Without spoiling the plot, the emotion of the series ranges from slapstick to heartbreaking. Some fans are of the opinion that series that try to combine comedy and drama cannot work, but they probably didn't watch Cowboy Bebop for some reason. It should be noted that although this series is dominated by a female cast, it isn't really a shojo series - there are no Fabio Lanzonis here, and the Headmaster, the only male protagonist, looks more like a Geese Howard than a Tamahome. Besides, the character designs of Atsushi Okuda are obviously designed to appeal to male fanboys - I also like these designs much better than those overwrought designs of the orginal Battle Athletes OAVs. Even without the ability to understand much Japanese, I enjoyed the voice acting, especially those of Rio Natsuki (Akari), Tomoko Kawakami (Kris), Aya Hisakawa (Ichino), and Miki Takahashi (special guest). I also like seeing Miki Ito (Jessie) in a credits roll, if only because I liked her as A-ko. I declined to listen to any of the dub. Oh, and unlike some other anime localizers I could name, Pioneer always lists the Japanese cast... I suppose what makes Battle Athletes Victory so satisfying is the depth of its character development -unusual for a series like this- and the David vs. Goliath mentality of the competition. Yeah, I know that's the theme of almost every sports movie and TV series ever made, anime or not, but because Akari is so likeable (especially once she turns off the waterworks, er, stops crying every two seconds) and because she obviously has the greatest potential of any of the characters in the series, you can't help but root for her and wonder excactly which obstacle she'll overcome next. Some of the dialogue, as you might expect, can get corny at times, but because the characters are so cool, this never detracts from the series.
I especially liked this series because I watched so much of it at once and stayed up so late to do it. It reminds me of my 4AM anime-watching at FanTek cons in the early 90s, before anime was readily available. The surprise ending is more than worth the wait, and is as satisfying a resolution as one could hope for, leaving few loose ends. For that matter, the whole optimistic theme of this series induces me to rate it above Evangelion, baby, because when you watch Battle Athletes Victory, you're glad you did. You can call me a philosophically ignorant philistine all you like, but the fact remains that Akari succeeded where NERV failed.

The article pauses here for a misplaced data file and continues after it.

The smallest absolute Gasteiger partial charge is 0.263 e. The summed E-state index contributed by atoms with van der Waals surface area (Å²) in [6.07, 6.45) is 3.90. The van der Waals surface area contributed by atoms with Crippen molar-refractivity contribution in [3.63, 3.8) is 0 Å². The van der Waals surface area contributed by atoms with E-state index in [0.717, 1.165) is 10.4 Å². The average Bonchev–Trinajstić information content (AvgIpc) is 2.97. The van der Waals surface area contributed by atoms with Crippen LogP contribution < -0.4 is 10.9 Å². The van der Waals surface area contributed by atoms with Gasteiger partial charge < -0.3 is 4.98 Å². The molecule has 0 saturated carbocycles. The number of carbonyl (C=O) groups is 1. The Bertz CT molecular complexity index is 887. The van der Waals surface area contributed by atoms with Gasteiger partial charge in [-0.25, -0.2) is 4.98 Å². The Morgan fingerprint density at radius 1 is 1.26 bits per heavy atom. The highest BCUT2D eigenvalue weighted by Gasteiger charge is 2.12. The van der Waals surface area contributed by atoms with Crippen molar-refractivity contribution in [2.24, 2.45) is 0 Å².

Oh, and the repeated theme of incredible comeback victories isn't so improbable as you might think. As a New York Jets fan, I watched all of the Monday Night 'Miracle' against the Dolphins, and if it can be done in real life once, it can be done plenty in anime. I'm not going to start contrasting Akari Kanzaki with Vinny Testaverde, but you know what I mean.
Any self-respecting anime collector should really pick this series up if they haven't already, as it is an exceptional value. Above average production values, good animation, enjoyable characters, no Sword of Damocles (doom & gloom) storytelling, Akari's House, and the right combination of slapstick and melodrama make this second only to Cowboy Bebop in my book of anime TV series. I never expected to like Battle Athletes Victory as much as I did, but then nobody expected the Jets to win that game, either.
Overall Rating: A
Philips Magnavox TP2784C 27" TV, Pioneer DV-414, Monster S-Video cable. No external speakers used.